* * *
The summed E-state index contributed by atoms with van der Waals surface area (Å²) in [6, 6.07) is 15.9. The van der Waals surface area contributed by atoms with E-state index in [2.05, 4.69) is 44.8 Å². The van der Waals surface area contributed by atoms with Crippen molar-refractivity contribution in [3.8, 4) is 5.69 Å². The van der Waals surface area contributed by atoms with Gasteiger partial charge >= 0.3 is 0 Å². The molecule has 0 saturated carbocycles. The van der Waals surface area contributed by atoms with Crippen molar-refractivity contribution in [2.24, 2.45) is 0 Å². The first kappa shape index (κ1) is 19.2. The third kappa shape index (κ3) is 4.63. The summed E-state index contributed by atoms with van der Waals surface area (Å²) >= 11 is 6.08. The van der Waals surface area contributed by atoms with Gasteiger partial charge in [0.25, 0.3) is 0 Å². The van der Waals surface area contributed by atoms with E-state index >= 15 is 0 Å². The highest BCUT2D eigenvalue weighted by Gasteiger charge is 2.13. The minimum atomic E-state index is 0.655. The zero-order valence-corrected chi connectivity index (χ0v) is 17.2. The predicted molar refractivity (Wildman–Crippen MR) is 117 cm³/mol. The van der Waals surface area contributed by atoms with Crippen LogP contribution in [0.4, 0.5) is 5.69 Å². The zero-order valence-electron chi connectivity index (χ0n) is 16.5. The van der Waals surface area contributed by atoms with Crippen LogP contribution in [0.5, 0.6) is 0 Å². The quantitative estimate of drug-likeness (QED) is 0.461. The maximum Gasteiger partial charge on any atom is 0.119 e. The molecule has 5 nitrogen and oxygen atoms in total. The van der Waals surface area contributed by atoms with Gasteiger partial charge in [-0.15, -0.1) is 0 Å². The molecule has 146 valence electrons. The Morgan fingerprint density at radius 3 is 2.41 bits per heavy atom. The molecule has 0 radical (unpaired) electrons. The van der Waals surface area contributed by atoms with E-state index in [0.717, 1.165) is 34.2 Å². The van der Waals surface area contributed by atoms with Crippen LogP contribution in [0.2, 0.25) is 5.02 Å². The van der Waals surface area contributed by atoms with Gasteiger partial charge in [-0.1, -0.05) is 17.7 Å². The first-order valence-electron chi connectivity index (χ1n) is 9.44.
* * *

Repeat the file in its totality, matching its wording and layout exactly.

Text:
The summed E-state index contributed by atoms with van der Waals surface area (Å²) in [6, 6.07) is 15.9. The van der Waals surface area contributed by atoms with E-state index in [2.05, 4.69) is 44.8 Å². The van der Waals surface area contributed by atoms with Crippen molar-refractivity contribution in [3.8, 4) is 5.69 Å². The van der Waals surface area contributed by atoms with Gasteiger partial charge >= 0.3 is 0 Å². The molecule has 0 saturated carbocycles. The van der Waals surface area contributed by atoms with Crippen molar-refractivity contribution in [2.24, 2.45) is 0 Å². The first kappa shape index (κ1) is 19.2. The third kappa shape index (κ3) is 4.63. The summed E-state index contributed by atoms with van der Waals surface area (Å²) >= 11 is 6.08. The van der Waals surface area contributed by atoms with Gasteiger partial charge in [0.25, 0.3) is 0 Å². The van der Waals surface area contributed by atoms with E-state index >= 15 is 0 Å². The highest BCUT2D eigenvalue weighted by Gasteiger charge is 2.13. The minimum atomic E-state index is 0.655. The zero-order valence-corrected chi connectivity index (χ0v) is 17.2. The predicted molar refractivity (Wildman–Crippen MR) is 117 cm³/mol. The van der Waals surface area contributed by atoms with Crippen LogP contribution in [0.4, 0.5) is 5.69 Å². The zero-order valence-electron chi connectivity index (χ0n) is 16.5. The van der Waals surface area contributed by atoms with Crippen LogP contribution in [0.5, 0.6) is 0 Å². The quantitative estimate of drug-likeness (QED) is 0.461. The maximum Gasteiger partial charge on any atom is 0.119 e. The molecule has 5 nitrogen and oxygen atoms in total. The van der Waals surface area contributed by atoms with Gasteiger partial charge in [-0.15, -0.1) is 0 Å². The molecule has 146 valence electrons. The Morgan fingerprint density at radius 3 is 2.41 bits per heavy atom. The molecule has 0 radical (unpaired) electrons. The van der Waals surface area contributed by atoms with E-state index in [0.717, 1.165) is 34.2 Å². The van der Waals surface area contributed by atoms with Crippen LogP contribution in [0.2, 0.25) is 5.02 Å². The van der Waals surface area contributed by atoms with Gasteiger partial charge in [-0.1, -0.05) is 17.7 Å². The first-order valence-electron chi connectivity index (χ1n) is 9.44.